Private equity is set to benefit from the Future Fund’s most comprehensive investment review since its beginning. We speak with Alicia Gregory about the fund’s private equity approach
Last year, the Future Fund conducted “the most comprehensive review of our investment strategy since the Future Fund was established”.
The reason being that the world is not what it used to be.
Deglobalisation, climate change, the rise of populism, quantitative easing and technological disruption have all contributed to an environment where returns are likely to be lower and much more volatile than they have been in the past.
“Significant changes are underway in the world, catalysed or accelerated by COVID-19. We believe that the investment thinking that has delivered strong returns over recent decades needs to be revisited,” the fund stated in a position paper published in September.
As a result of this, the Future Fund has decided to increase its risk tolerance and appetite for illiquidity in order to achieve a decent rate of return in line with its mandate.
“We believe that modestly increasing our structural risk profile will enable us to better target our desired returns while continuing to appropriately moderate risk,” the paper states.
“We see scope to increase our tolerance for illiquidity to access value-add from less liquid and skill-based investments. In this environment, skill-based returns are even more attractive and worth the higher fees required to access them.”
One asset class that ticks all the boxes under this new direction is private equity, and in a portfolio update from 30 September, the fund shows it has already increased the allocation to private equity from 14.4 per cent in September 2020 to 17.3 per cent this year.
When looking at private equity, people always talk about a return of four to five [per cent] over equities and actually people's expectation of earning that four to five over equities hasn't changed. But if the base rate is much lower, then four to five over equities is much more valuable
“When looking at private equity, people always talk about a return of four to five [per cent] over equities and actually people’s expectation of earning that four to five over equities hasn’t changed. But if the base rate is much lower, then four to five over equities is much more valuable [than in the past],” Alicia Gregory, Head of Private Equity at the Future Fund, says in an interview with [i3] Insights.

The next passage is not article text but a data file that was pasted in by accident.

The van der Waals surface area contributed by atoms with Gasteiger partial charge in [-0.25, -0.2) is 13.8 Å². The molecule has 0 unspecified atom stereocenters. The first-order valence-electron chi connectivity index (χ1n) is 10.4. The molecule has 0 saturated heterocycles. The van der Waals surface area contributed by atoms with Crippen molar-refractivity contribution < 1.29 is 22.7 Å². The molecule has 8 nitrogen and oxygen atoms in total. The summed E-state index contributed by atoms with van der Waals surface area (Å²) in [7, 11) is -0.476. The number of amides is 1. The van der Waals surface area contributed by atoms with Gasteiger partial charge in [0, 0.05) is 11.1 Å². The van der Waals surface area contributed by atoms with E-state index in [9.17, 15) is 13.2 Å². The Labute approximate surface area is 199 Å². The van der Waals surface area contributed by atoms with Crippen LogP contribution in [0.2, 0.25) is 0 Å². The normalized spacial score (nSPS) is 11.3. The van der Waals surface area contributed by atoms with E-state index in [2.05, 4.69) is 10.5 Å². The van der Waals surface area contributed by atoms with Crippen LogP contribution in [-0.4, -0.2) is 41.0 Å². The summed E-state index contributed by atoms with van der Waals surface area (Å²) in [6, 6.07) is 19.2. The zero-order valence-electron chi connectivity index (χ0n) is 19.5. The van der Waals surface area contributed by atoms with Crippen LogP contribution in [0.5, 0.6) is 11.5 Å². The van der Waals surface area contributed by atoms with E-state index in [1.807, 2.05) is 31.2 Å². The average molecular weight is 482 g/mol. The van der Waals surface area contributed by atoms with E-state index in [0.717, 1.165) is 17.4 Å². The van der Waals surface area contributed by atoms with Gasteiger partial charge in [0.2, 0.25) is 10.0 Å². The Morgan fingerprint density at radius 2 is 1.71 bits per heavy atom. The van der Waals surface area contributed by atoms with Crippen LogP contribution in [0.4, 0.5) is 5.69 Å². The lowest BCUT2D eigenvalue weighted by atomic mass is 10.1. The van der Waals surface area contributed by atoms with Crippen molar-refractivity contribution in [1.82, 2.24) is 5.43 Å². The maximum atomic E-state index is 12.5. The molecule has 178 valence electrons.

Gregory arrived at the Future Fund almost three years ago and has been building a team that now includes eight private equity specialists.
“Part of the attraction in joining was a phenomenal opportunity to come in and really get to build a team from scratch and I think we now really have a significant direct investment experience across the whole team,” she says.
“We will continue to build our resources, but it is going to be in a very prudent manner in the next few years. I want to bed down what I’ve been doing for the last couple of years and make sure that is well integrated before we do too much of anything else.”
Although Gregory has deep experience in private equity, including more than 17 years with MLC, it took her a little while to wrap her head around the total portfolio approach (TPA) of the Future Fund.
“When I spoke to people globally, the total portfolio approach and the way we do this whole-of-fund piece is rare, not only in Australia, but it is really rare globally too,” she says.
One of the key differences between the Future Fund’s TPA and a more common multi-asset fund approach is that the Future Fund has no strategic asset allocation (SAA). Every asset class head has to convince the rest of the investment team that the opportunities they see are worth pursuing.
“You’re coming to the Future Fund and the way that things get done is just really different, and that is around this element that there is no strategic asset allocation,” Gregory says.
“Most investors will have a bucket of money, based on the strategic asset allocation, that they’ve got to deploy. Instead, we just look for the best investment opportunities in our universe because we don’t have a bucket to start with. You’ve got to convince your peers to spend the money in this total portfolio approach.”
Private for Longer
Historically, private equity investors have been able to generate higher returns than public market investors because often they invest in young companies that still have most of their growth ahead of them. It is also a research-intensive asset class, which makes it harder for new investors to compete with the incumbents.